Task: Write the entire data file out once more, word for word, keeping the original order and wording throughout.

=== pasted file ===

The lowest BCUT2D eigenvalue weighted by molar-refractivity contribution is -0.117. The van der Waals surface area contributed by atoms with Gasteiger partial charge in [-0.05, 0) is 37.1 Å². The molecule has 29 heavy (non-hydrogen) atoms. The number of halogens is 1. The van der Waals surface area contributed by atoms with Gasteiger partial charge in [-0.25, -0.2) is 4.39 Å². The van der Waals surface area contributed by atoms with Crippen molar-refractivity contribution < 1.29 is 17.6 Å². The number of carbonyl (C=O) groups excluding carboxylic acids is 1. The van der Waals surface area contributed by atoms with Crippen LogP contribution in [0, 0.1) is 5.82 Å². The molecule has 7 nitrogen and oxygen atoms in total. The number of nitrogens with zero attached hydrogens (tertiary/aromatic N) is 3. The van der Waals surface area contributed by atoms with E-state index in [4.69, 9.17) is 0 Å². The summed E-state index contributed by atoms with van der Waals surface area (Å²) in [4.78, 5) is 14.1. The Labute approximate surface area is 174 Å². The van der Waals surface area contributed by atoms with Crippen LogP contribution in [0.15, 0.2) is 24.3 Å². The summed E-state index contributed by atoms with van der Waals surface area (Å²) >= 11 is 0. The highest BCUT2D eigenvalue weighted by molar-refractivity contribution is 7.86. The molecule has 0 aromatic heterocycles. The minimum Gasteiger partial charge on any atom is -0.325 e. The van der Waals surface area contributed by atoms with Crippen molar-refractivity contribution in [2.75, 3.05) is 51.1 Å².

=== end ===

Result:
The lowest BCUT2D eigenvalue weighted by molar-refractivity contribution is -0.117. The van der Waals surface area contributed by atoms with Gasteiger partial charge in [-0.05, 0) is 37.1 Å². The molecule has 29 heavy (non-hydrogen) atoms. The number of halogens is 1. The van der Waals surface area contributed by atoms with Gasteiger partial charge in [-0.25, -0.2) is 4.39 Å². The van der Waals surface area contributed by atoms with Crippen molar-refractivity contribution < 1.29 is 17.6 Å². The number of carbonyl (C=O) groups excluding carboxylic acids is 1. The van der Waals surface area contributed by atoms with Crippen LogP contribution in [0, 0.1) is 5.82 Å². The molecule has 7 nitrogen and oxygen atoms in total. The number of nitrogens with zero attached hydrogens (tertiary/aromatic N) is 3. The van der Waals surface area contributed by atoms with E-state index in [4.69, 9.17) is 0 Å². The summed E-state index contributed by atoms with van der Waals surface area (Å²) in [4.78, 5) is 14.1. The Labute approximate surface area is 174 Å². The van der Waals surface area contributed by atoms with Crippen LogP contribution in [0.15, 0.2) is 24.3 Å². The summed E-state index contributed by atoms with van der Waals surface area (Å²) >= 11 is 0. The highest BCUT2D eigenvalue weighted by molar-refractivity contribution is 7.86. The molecule has 0 aromatic heterocycles. The minimum Gasteiger partial charge on any atom is -0.325 e. The van der Waals surface area contributed by atoms with Crippen molar-refractivity contribution in [2.75, 3.05) is 51.1 Å².